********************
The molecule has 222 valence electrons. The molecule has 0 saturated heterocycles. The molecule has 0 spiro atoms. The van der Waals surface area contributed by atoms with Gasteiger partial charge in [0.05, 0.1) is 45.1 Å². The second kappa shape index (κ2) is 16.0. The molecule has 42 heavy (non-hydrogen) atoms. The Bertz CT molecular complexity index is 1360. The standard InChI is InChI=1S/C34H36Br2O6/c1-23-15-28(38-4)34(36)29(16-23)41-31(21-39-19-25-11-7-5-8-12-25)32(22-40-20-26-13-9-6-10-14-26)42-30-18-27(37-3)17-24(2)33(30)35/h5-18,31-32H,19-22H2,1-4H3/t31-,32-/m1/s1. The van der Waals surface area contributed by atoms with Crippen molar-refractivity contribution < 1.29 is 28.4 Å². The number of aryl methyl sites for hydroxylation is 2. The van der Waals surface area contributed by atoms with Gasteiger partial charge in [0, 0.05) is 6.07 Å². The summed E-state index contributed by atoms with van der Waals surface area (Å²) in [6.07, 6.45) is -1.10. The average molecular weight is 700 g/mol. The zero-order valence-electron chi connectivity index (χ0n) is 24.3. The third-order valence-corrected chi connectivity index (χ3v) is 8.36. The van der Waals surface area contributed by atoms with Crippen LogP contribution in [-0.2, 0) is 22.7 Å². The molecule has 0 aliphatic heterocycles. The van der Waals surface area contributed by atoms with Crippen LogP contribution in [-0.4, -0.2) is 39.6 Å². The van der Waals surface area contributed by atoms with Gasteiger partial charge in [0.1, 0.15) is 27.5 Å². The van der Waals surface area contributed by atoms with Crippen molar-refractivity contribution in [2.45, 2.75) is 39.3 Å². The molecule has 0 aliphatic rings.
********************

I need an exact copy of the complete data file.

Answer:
The molecule has 222 valence electrons. The molecule has 0 saturated heterocycles. The molecule has 0 spiro atoms. The van der Waals surface area contributed by atoms with Gasteiger partial charge in [0.05, 0.1) is 45.1 Å². The second kappa shape index (κ2) is 16.0. The molecule has 42 heavy (non-hydrogen) atoms. The Bertz CT molecular complexity index is 1360. The standard InChI is InChI=1S/C34H36Br2O6/c1-23-15-28(38-4)34(36)29(16-23)41-31(21-39-19-25-11-7-5-8-12-25)32(22-40-20-26-13-9-6-10-14-26)42-30-18-27(37-3)17-24(2)33(30)35/h5-18,31-32H,19-22H2,1-4H3/t31-,32-/m1/s1. The van der Waals surface area contributed by atoms with Crippen molar-refractivity contribution < 1.29 is 28.4 Å². The number of aryl methyl sites for hydroxylation is 2. The van der Waals surface area contributed by atoms with Gasteiger partial charge in [0, 0.05) is 6.07 Å². The summed E-state index contributed by atoms with van der Waals surface area (Å²) in [6.07, 6.45) is -1.10. The average molecular weight is 700 g/mol. The zero-order valence-electron chi connectivity index (χ0n) is 24.3. The third-order valence-corrected chi connectivity index (χ3v) is 8.36. The van der Waals surface area contributed by atoms with Crippen LogP contribution in [-0.2, 0) is 22.7 Å². The molecule has 0 aliphatic heterocycles. The van der Waals surface area contributed by atoms with Crippen LogP contribution in [-0.4, -0.2) is 39.6 Å². The van der Waals surface area contributed by atoms with Gasteiger partial charge in [0.1, 0.15) is 27.5 Å². The van der Waals surface area contributed by atoms with Crippen molar-refractivity contribution in [2.45, 2.75) is 39.3 Å². The molecule has 0 aliphatic rings.